Tag Archives: Steve Grossman

Early Guv Race Polls Survey the Wrong Population

As far as I’m concerned the public polls to date on the Massachusetts governor’s race are little more than practice sessions for the pollsters, who use these preliminary surveys to fine tune their operations. Nothing in these polls is (or should be) impacting the game plans of any of the viable candidates in the race. As predictors of performance, I’d say these early polls are probably about as useful as the seeding’s in this year’s NCAA Tournament.

Posted in Mass Politics, Political Analysis in the Media | Tagged , , , , , | 4 Comments

Tour de Website: Steve Grossman

Let’s continue our Tour de Website series looking for best practices on candidate web sites. Today the tour stops at the home of Steve Grossman for Governor.  There are some well-done standard features, some missed opportunities, and a real highlight.

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Charlie Baker and licenses for “illegals”

The Herald’s Joe Battenfeld makes the case that recent efforts to promote the issuance of driver’s licenses to undocumented immigrants (along with Martha Coakley’s apparent vacillation on the issue) are a 2014 election gift to the presumptive Republican nominee for governor, Charlie Baker. The argument is simple. This issue could help Baker energize cultural conservatives and, thanks to Martha Coakley’s evolving stance, it would give him ammunition to use against the AG in the fall campaign. While this analysis seems plausible on its face, the more you consider it in the context of the 2014 election cycle the less plausible it becomes.

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More on Candidate Web Sites: Kill the Splash Pages

On Tuesday I began my education into campaign websites by posting Tour de Website: Martha Coakley’s Home Page. My colleague Professor Duquette posed a good question about the annoying fundraising pop-ups on many pages. Professor Jeff Gulati, who knows more about campaign websites than just about anyone, wrote in to confirm the ubiquitous nature of contribution pop-ups. Thanks to the assistance of my ace research assistant Stephen Norris, I can offer some additional insights. Yes, contribution request “splash pages” are annoying – so annoying that they may drive visitors away from the site.

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How the 15% Rule Promotes Democracy

Professor Ubertaccio stood up for the Democratic Party’s 15% rule yesterday against the combined might of Boston Globe columnists Scot Lehigh and Joan Vennochi. Lehigh argues that the party requirement robs voters of a wider range of voices in the primary. Vennochi criticizes party insiders deciding what the people alone should determine. Professor Ubertaccio replied that in fact the caucus and convention system is a positive boon for self-government.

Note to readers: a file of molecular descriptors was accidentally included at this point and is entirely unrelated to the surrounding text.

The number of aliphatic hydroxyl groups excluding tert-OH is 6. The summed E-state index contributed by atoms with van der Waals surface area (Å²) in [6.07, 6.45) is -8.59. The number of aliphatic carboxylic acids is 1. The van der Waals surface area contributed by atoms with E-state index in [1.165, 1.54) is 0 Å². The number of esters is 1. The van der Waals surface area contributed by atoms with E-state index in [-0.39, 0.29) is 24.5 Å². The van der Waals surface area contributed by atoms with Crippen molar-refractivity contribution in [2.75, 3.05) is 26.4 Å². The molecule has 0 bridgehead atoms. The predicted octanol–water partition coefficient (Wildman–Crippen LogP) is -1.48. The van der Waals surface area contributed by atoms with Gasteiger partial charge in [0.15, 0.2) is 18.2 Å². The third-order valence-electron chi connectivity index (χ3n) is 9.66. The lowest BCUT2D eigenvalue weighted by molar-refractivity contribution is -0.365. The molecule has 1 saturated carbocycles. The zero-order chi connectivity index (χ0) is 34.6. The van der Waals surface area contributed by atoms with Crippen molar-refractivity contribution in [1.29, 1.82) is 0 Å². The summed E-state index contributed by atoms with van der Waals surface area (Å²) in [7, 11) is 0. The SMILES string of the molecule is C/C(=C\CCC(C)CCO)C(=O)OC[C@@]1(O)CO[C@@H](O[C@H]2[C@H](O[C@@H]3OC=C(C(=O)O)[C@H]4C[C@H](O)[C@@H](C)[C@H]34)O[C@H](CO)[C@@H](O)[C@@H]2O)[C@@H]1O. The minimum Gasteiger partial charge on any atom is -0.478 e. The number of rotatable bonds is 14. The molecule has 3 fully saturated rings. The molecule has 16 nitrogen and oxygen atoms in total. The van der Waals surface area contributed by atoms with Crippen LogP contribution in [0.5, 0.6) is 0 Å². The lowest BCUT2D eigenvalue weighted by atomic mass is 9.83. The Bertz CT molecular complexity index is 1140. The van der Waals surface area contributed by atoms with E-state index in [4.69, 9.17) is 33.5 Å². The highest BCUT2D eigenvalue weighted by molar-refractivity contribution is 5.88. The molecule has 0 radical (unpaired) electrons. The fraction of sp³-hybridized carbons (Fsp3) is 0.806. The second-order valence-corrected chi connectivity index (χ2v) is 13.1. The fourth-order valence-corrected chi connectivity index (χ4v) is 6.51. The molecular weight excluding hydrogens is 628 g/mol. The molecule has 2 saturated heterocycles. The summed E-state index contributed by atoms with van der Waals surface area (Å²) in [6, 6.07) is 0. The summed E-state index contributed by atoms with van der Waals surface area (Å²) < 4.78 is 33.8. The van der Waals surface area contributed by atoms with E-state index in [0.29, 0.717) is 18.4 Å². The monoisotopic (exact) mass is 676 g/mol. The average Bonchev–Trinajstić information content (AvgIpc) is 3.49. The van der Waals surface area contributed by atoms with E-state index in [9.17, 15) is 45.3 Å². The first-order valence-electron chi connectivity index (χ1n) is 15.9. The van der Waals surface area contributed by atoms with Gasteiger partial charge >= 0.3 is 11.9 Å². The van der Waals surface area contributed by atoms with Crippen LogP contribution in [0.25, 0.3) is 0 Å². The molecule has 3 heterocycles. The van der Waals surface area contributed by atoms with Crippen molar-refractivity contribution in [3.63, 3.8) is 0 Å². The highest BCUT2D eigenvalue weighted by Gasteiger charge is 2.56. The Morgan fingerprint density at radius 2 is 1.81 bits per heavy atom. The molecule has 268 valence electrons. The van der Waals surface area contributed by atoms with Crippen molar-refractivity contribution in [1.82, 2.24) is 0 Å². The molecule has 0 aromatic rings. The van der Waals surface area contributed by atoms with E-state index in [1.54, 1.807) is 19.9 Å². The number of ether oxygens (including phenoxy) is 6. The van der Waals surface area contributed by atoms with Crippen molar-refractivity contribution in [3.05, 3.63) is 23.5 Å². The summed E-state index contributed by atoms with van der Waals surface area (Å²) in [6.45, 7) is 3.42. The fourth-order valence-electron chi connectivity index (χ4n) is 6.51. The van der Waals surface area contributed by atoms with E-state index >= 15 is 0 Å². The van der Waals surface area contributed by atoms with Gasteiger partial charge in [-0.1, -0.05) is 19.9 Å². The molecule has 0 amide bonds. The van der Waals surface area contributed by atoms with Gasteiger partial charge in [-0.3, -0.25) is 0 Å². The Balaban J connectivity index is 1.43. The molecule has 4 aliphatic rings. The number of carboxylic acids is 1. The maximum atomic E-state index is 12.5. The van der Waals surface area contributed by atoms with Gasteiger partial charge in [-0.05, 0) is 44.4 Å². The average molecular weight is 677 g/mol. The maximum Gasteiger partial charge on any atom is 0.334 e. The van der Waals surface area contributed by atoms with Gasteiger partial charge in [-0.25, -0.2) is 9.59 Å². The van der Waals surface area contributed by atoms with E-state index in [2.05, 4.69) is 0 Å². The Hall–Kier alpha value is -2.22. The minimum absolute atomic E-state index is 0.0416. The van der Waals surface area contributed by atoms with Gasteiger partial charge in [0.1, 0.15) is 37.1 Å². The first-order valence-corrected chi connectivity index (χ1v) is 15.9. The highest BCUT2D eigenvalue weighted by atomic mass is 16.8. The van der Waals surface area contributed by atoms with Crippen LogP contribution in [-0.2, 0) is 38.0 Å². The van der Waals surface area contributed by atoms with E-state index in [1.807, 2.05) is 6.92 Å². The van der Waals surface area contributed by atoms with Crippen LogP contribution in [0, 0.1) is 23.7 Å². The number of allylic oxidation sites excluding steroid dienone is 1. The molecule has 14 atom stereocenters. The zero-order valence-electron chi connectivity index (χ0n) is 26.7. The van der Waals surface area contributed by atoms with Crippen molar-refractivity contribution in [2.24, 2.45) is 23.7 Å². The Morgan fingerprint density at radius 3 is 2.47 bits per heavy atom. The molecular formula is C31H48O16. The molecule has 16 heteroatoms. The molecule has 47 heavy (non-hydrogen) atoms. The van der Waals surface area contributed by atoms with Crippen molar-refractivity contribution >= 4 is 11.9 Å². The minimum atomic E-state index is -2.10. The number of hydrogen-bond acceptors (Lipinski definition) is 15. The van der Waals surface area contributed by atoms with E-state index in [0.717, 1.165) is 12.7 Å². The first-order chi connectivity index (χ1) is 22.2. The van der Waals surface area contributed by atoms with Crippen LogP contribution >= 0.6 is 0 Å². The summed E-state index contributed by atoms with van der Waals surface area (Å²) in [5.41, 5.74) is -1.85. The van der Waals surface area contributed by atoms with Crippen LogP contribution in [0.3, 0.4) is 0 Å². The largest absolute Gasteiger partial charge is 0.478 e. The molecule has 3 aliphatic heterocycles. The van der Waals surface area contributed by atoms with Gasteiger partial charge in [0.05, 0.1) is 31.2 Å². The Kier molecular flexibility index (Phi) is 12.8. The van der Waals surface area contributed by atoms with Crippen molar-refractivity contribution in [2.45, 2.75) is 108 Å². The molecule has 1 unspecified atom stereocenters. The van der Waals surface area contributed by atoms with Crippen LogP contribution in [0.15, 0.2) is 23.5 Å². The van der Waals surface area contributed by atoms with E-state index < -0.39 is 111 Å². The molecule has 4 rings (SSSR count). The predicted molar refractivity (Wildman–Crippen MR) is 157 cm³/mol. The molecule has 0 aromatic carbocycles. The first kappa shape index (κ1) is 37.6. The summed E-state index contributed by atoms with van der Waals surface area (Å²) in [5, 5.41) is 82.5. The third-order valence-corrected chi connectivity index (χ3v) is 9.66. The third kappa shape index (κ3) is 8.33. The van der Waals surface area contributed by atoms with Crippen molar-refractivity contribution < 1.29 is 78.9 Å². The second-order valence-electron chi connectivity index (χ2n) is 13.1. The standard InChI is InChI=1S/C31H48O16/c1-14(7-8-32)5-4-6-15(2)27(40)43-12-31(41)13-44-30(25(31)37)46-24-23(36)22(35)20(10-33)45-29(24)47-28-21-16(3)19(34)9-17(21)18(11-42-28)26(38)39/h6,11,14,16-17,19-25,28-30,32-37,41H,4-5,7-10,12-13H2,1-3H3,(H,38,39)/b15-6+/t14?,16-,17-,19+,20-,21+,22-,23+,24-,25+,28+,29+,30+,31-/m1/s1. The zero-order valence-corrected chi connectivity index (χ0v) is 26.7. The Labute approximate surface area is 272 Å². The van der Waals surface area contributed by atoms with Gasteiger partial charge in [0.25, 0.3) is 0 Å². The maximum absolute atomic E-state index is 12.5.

Let me add two additional reasons to support Professor Ubertaccio’s case. The caucus/convention system adds a counterweight in favor of the citizen versus big money influence; and the organization bolstered by the system pays off politically.

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WBUR/MassInc Polling Group Biggest Loser: #Mapoli Nation

The WBUR/MassINC Polling Group is just out with their January 2014 poll, the results are in, and the Biggest Loser is (drum roll)  . . . #Mapoli Nation!

This may seem suspect since #Mapoli is an amorphous concept; that and the fact that WBUR/MIPG didn’t ask a question about #Mapoli.

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Craps Go the Casinos?

Shirley Leung, The Boston Globe’s business columnist, provided a public service the other day by running down what all the gubernatorial candidates have to say about casinos in Massachusetts. Recent casino stories have included East Boston voting down a casino and Revere attempting to adopt it, the travails of Chairman Steve Crosby, Governor Deval Patrick suing to stop a Native American casino on Martha’s Vineyard, Repeal the Casino Deal advocates filing enough signatures to reach the ballot and preparing an effort to overturn Attorney General Martha Coakley’s disapproval of the ballot measure, and on and on. Everywhere you look there are known-knowns, known-unknowns, and politicians should fear, some unknown-unknowns.

Posted in Boston Politics, Mass Politics | Tagged , , , , , , , , , | 6 Comments

News from the One Party in a One Party State

The Democrats met in convention in Lowell over the weekend amidst maneuvering by congressional candidates, committed and potential gubernatorial candidates, and politicians at lower rungs looking to move up. It’s a festival for the folks who do the ground work in the party; most of them are reliably to the left of Democrats in the electorate, not to mention the average Massachusetts voter. But the delegates represent the sinews of the party and candidate appeals reflected that fact.

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Your Next Senator Will Be . . .

Your next senator will surely be (your guess here) and that will set things up for (who knows?) to be your next governor. There is a lot of speculation about how the next two years of politics will play out and it is this sort of expert attention that boosted the successes of Governor Tom Reilly and Senator Martha Coakley, as well as the inevitable re-election of the unbeatable Senator Scott Brown.

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Political knowledge quiz

In another post I suggested that when you are reading a political story and reach the words “A spokesman for (politician X) said” you may safely ignore whatever follows. That may seem out of character with my generally sunny regard for politicians and the folks who work so hard on their behalf (I really do like them). So in order to highlight the fine work done by spokespersons, I offer the following quiz.

Posted in Mass Politics | Tagged , , , , , | 2 Comments